After 50 newspaper company CEOs met behind closed doors at the American Press Institute on Thursday for their “Crisis Summit,” I was tempted to comment, but wanted to wait to see what would come out of the meeting. Would some participants write what transpired that day? The API staff did publish this summary, but it’s pretty thin on detail. There was this at the end, under the heading “Next”:
“Participants agreed to reconvene in six months, and to explore additional collaboration. Some spoke of joint investment in research and development of both technologies and products, others of more formal means of sharing information.”
Well, I wasn’t the only person taken aback by that statement. On his News After Newspapers blog, Martin Langeveld, who recently retired after a long career in newspaper publishing, wrote what I too was thinking in “Busted Flat In Reston“:
“Six months? What are they thinking? They’ve laid off more than 10,000 people in the last six months — what will be left six months from now? They need to launch a Manhattan project to blow up their industry and start over. Now, not six months from now.”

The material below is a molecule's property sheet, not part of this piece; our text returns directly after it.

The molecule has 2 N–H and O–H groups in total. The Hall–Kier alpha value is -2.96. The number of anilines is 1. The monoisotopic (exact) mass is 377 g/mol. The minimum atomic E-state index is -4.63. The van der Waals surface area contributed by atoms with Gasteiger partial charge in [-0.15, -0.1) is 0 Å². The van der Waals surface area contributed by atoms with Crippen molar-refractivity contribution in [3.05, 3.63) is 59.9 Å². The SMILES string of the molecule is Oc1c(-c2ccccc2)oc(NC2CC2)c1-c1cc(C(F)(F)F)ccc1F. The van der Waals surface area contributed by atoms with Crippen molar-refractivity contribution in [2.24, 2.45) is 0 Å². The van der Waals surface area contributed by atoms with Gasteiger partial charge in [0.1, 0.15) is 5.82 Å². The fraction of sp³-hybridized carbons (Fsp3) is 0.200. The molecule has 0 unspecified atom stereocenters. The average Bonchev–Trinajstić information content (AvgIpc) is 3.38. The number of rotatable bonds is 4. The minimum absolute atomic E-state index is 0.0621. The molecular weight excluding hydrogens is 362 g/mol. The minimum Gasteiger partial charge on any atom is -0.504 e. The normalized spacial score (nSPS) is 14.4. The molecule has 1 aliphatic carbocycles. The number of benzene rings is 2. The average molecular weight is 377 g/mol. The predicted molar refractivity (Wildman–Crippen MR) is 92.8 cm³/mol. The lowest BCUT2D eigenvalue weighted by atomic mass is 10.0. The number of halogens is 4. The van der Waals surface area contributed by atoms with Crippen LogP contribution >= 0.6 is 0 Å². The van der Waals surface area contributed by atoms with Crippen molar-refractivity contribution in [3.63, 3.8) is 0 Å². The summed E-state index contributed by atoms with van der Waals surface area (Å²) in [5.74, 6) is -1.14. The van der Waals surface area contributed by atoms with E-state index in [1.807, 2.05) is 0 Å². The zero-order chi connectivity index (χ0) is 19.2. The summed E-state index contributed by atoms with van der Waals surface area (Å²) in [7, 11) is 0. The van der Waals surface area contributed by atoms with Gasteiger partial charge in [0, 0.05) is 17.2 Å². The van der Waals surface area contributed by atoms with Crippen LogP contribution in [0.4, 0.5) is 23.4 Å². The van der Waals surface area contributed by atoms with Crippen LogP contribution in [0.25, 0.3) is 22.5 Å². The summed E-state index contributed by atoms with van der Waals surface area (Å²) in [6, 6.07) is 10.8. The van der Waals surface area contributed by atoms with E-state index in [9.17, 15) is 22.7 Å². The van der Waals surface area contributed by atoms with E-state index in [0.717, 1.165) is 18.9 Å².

Langeveld is right. The industry’s leaders keep putting off drastic change and hoping that incremental change will do the job. It won’t reset the trajectory to upward and it hasn’t so far.
The API staff reports that turnaround specialist James Shein, who addressed the 50 CEOs and who had researched the basic financials of the public companies represented at the summit, “concluded that as a whole the industry is at or approaching full-blown crisis stage, though individual companies are in various phases on the continuum. And he is pessimistic about their ability to halt their fall without outside help.”
I’m still eager to hear from some of the API summit’s participants (full list was published by E&P); perhaps there’s more to come out of Thursday’s meeting that’s not so discouraging. But from what we know so far, this still looks like an industry in denial about how much it must change, with many leaders whose heads are still high on Shein’s crisis curve (below) while their enterprises are much further down.
So, 50 newspaper CEOs, is there more to the story of what went on behind those closed doors? Because from outside, it’s not looking promising that you’re going to lead a reversal to the slide down that nasty-looking graph. If all that was accomplished at the Crisis Summit was to get everyone to accept that the problem really is big and agree to tackle the how in 6 months, that’s clearly not enough.